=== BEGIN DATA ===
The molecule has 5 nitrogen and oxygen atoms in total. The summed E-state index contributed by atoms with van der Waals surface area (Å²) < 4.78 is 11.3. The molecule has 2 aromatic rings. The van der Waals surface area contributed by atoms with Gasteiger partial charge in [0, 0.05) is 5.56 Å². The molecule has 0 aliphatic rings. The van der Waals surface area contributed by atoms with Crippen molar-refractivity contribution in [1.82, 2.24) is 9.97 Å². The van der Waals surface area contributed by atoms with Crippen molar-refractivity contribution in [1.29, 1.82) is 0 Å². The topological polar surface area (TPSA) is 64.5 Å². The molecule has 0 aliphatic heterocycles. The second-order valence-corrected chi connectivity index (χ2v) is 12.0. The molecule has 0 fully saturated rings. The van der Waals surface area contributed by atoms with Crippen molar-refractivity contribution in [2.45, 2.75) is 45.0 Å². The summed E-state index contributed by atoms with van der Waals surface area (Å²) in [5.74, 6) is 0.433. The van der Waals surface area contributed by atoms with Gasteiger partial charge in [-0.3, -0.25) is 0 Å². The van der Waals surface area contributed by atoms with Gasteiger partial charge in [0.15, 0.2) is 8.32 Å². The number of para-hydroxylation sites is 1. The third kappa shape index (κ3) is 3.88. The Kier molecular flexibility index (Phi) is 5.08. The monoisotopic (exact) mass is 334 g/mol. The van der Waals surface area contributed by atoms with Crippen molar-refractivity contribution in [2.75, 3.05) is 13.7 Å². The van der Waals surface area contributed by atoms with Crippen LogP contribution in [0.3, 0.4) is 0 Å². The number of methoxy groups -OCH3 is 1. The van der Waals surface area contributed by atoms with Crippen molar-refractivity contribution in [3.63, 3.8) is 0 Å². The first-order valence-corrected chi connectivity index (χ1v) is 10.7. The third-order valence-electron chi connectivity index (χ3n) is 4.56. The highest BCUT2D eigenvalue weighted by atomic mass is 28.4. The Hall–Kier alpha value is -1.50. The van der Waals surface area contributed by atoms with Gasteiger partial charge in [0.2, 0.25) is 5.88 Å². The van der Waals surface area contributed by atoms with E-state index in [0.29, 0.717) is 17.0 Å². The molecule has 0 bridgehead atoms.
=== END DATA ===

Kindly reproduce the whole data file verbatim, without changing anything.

The molecule has 5 nitrogen and oxygen atoms in total. The summed E-state index contributed by atoms with van der Waals surface area (Å²) < 4.78 is 11.3. The molecule has 2 aromatic rings. The van der Waals surface area contributed by atoms with Gasteiger partial charge in [0, 0.05) is 5.56 Å². The molecule has 0 aliphatic rings. The van der Waals surface area contributed by atoms with Crippen molar-refractivity contribution in [1.82, 2.24) is 9.97 Å². The van der Waals surface area contributed by atoms with Crippen molar-refractivity contribution in [1.29, 1.82) is 0 Å². The topological polar surface area (TPSA) is 64.5 Å². The molecule has 0 aliphatic heterocycles. The second-order valence-corrected chi connectivity index (χ2v) is 12.0. The molecule has 0 fully saturated rings. The van der Waals surface area contributed by atoms with Crippen molar-refractivity contribution in [2.45, 2.75) is 45.0 Å². The summed E-state index contributed by atoms with van der Waals surface area (Å²) in [5.74, 6) is 0.433. The van der Waals surface area contributed by atoms with Gasteiger partial charge in [-0.3, -0.25) is 0 Å². The van der Waals surface area contributed by atoms with Gasteiger partial charge in [0.15, 0.2) is 8.32 Å². The number of para-hydroxylation sites is 1. The third kappa shape index (κ3) is 3.88. The Kier molecular flexibility index (Phi) is 5.08. The monoisotopic (exact) mass is 334 g/mol. The van der Waals surface area contributed by atoms with Crippen molar-refractivity contribution in [2.75, 3.05) is 13.7 Å². The van der Waals surface area contributed by atoms with Crippen LogP contribution in [0.3, 0.4) is 0 Å². The number of methoxy groups -OCH3 is 1. The van der Waals surface area contributed by atoms with Crippen molar-refractivity contribution in [3.63, 3.8) is 0 Å². The first-order valence-corrected chi connectivity index (χ1v) is 10.7. The third-order valence-electron chi connectivity index (χ3n) is 4.56. The highest BCUT2D eigenvalue weighted by atomic mass is 28.4. The Hall–Kier alpha value is -1.50. The van der Waals surface area contributed by atoms with Gasteiger partial charge in [0.2, 0.25) is 5.88 Å². The van der Waals surface area contributed by atoms with E-state index in [0.29, 0.717) is 17.0 Å². The molecule has 0 bridgehead atoms.